Note that even the leading cloud providers, including Microsoft and Amazon, have had downtime events in the past 12 months. According to CloudHarmony[7] Amazon EC2 and EBS combined had 46 outages ranging from 19 seconds to 2.8 hours in the 365 days previous to June 16, 2015. Microsoft Azure Virtual Machines and Object Storage in the same time period had 242 outages ranging from 10.4 minutes to 13.16 hours.

If your cloud provider doesn't meet their SLAs, what is the impact on your organization? At the end of the day all it really means is you get refunded a fraction of your bill for the month that the downtime occurred in as shown in Figure 3.

Figure 3: Service Credits for Missed SLAs

If a 25% discount for 13.16 hours of downtime does not seem like an even trade, you have to protect your applications from downtime. Traditionally downtime has been minimized by deploying failover clusters.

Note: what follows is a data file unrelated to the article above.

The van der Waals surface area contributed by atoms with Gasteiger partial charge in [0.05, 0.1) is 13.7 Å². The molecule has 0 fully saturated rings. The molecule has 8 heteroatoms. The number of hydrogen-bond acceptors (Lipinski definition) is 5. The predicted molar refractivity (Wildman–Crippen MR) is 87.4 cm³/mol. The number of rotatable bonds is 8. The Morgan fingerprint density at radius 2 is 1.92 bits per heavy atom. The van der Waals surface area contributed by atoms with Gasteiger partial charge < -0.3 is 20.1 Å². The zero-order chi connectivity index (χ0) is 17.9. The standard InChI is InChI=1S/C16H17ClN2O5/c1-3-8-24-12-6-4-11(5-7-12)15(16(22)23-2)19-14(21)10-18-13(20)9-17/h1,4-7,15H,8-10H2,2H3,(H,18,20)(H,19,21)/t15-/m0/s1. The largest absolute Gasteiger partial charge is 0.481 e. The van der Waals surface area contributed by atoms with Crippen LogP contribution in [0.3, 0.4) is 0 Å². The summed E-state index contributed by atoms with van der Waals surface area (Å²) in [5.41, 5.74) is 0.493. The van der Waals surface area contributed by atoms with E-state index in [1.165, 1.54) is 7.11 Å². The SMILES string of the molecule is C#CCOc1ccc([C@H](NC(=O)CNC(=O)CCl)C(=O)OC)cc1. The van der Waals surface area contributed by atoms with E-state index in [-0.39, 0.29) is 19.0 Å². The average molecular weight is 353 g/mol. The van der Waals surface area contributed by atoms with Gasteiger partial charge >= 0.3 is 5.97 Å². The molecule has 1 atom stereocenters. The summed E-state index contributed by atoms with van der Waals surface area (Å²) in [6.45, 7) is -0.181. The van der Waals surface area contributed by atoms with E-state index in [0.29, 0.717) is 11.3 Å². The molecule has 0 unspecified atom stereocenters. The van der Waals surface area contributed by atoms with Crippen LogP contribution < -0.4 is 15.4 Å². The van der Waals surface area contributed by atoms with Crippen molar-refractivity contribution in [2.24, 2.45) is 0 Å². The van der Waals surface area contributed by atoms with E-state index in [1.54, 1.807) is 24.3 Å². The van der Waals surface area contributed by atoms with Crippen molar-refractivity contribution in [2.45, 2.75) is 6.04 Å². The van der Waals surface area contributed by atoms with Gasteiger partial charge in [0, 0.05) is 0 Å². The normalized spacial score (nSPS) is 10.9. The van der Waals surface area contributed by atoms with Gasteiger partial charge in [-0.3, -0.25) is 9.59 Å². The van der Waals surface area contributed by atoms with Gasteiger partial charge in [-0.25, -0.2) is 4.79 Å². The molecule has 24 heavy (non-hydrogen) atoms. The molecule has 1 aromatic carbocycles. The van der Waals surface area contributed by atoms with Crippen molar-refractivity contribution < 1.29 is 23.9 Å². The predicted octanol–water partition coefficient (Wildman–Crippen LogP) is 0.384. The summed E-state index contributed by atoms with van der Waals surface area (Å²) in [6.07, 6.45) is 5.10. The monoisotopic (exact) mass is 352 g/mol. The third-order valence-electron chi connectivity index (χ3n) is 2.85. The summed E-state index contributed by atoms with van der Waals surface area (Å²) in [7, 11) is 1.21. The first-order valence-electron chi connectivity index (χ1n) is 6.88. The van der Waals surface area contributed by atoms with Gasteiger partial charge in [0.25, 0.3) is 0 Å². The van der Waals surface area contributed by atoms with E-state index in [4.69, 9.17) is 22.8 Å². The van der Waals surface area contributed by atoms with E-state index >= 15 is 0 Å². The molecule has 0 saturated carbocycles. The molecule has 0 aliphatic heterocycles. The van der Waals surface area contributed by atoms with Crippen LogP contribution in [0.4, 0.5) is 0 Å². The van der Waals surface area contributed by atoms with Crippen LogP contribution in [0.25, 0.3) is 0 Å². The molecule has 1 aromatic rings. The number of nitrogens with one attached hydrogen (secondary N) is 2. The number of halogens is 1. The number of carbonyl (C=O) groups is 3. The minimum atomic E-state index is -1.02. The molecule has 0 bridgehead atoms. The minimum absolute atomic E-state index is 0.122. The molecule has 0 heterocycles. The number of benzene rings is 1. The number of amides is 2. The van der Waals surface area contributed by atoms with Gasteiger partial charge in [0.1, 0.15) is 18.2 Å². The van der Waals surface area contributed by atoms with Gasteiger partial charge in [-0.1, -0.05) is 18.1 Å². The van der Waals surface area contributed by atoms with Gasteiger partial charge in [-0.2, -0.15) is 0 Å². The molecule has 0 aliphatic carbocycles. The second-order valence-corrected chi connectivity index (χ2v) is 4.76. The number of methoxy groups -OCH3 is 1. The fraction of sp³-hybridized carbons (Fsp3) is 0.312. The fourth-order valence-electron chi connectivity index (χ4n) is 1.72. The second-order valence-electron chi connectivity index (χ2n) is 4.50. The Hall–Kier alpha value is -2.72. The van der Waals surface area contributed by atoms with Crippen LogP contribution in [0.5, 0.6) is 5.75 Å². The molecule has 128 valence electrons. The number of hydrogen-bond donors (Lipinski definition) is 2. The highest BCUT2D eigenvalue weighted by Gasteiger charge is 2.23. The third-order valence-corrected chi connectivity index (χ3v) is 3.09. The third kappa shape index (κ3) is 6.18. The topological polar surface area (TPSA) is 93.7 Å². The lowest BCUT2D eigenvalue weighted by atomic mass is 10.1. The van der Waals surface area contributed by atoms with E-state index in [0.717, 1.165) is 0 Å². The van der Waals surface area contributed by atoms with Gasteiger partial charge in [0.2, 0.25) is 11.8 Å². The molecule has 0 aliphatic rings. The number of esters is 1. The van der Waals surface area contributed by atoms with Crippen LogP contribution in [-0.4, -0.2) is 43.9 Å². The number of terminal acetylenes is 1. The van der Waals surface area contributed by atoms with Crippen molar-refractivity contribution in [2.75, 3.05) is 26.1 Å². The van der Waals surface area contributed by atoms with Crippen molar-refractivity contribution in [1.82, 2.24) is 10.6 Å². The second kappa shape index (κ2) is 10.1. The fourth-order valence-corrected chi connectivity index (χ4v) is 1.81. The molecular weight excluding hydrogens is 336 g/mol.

Failover Clusters in the Traditional Data Center
Failover clusters have been the traditional mechanism to ensure high availability for transactional applications that are deemed business critical. A traditional failover cluster has the following properties:

  • Two or more "nodes": A failover cluster is made up of a group of servers (aka nodes) that act as safety nets for each other. If one node fails, then one of the remaining nodes will continue to run the clustered workload.
  • Shared Storage: Each cluster node must have access to the same data set, which is typically stored on a shared disk, SAN or iSCSI array.